This way, there is synergy between the CO2 level and energy consumption. A constant good indoor climate is achieved throughout the day – with the lowest possible energy consumption. So, the graphs below show quite clearly the CO2 level and airflow when there is activity in the room. Many students will, for example, leave the classroom at break times, causing CO2 levels to drop considerably and the ventilation to decrease the airflow.

Airmaster Figur1 Og 2 EN

Measurements from classroom B5 on a normal school day. If graph 1 is compared to graph 2, the relationship between the CO2 level and the airflow rate of the ventilation unit is clear.

Dimensioning of ventilation needs

The red building, which was modernised in 2011, houses the 10th grade, among other things. The two 10th grade classes have a number of lessons together, but also separately. This is taken into account in their classrooms, which are right next to each other. So, it is actually one room with a folding wall, allowing it to be converted into two rooms in next to no time.

When the airflow needed to keep pupils bright and alert all day was calculated, one AM 1000 ventilation unit in each room was enough, but due to the transverse beams, it would not have worked. The airflow would not flow freely, and the result would not have been good. Two AM 500 were therefore installed in each room, mounted across the classrooms. The airflow from the four ventilation units is not obstructed by beams or lamps and keeps the pupils bright and alert with a good indoor climate.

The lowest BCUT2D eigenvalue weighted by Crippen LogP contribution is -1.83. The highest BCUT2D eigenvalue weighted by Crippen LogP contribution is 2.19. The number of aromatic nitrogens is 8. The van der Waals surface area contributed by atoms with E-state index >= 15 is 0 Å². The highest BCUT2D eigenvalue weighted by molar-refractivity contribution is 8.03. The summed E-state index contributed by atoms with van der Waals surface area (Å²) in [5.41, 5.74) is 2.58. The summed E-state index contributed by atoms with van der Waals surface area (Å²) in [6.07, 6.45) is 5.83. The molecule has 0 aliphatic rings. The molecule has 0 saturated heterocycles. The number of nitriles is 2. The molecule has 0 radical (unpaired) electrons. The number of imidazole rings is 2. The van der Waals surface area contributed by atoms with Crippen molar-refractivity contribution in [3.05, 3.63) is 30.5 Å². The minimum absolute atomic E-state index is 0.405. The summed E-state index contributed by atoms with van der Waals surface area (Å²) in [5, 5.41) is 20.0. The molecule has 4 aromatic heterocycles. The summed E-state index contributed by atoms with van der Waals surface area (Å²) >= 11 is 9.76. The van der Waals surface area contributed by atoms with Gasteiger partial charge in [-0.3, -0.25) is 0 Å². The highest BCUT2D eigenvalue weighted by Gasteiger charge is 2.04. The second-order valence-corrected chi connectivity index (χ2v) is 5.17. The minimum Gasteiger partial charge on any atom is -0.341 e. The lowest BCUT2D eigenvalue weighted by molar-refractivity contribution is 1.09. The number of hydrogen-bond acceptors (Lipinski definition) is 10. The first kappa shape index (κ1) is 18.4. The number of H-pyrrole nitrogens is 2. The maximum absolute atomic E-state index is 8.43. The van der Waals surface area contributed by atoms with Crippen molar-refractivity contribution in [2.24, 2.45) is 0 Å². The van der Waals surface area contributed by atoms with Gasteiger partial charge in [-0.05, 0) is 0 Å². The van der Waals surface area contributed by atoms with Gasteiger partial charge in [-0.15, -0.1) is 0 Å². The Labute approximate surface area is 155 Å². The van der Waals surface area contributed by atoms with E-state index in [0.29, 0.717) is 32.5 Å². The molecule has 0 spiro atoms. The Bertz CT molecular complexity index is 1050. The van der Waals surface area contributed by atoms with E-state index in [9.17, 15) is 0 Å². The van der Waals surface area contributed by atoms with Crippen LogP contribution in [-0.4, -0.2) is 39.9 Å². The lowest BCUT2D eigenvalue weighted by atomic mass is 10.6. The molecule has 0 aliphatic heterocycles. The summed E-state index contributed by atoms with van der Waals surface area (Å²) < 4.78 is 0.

AM 500 Skoleklasse

AM 500 ventilation units were installed throughout the school. The airflow from the four ventilation units is not obstructed by beams or lamps.

Online control

All the newer units are on Airlinq Online, and I can just go in and change something, even if I’m in Esbjerg, comments Jesper Knecht, technical service manager, and continues - with the older Airmaster systems, we’re thinking about running them in our CTS system. That will make it a little easier in terms of control, but the units are running just fine at the moment, no trouble with them.


Airlinq Online offers overview and control of the ventilation.

Facaderist Skole

Horizontal intake and exhaust.

Installation of ventilation

The different buildings offer different possibilities for the installation of ventilation. In the grey house, they opted for a ventilation unit with horizontal intake and exhaust. In the red centre building, however, it made more sense to install a unit with vertical
intake/exhaust through the roof.

Vertikal Gennemføring Ventilation

Vertical intake/exhaust through the roof.

Ready for a breath of fresh air

At Airmaster, we are “decentral” through and through. We are unrivalled when it comes to creating the best indoor climate and optimal well-being because we take each room and its occupants into account – and because we constantly strive to improve on what we do.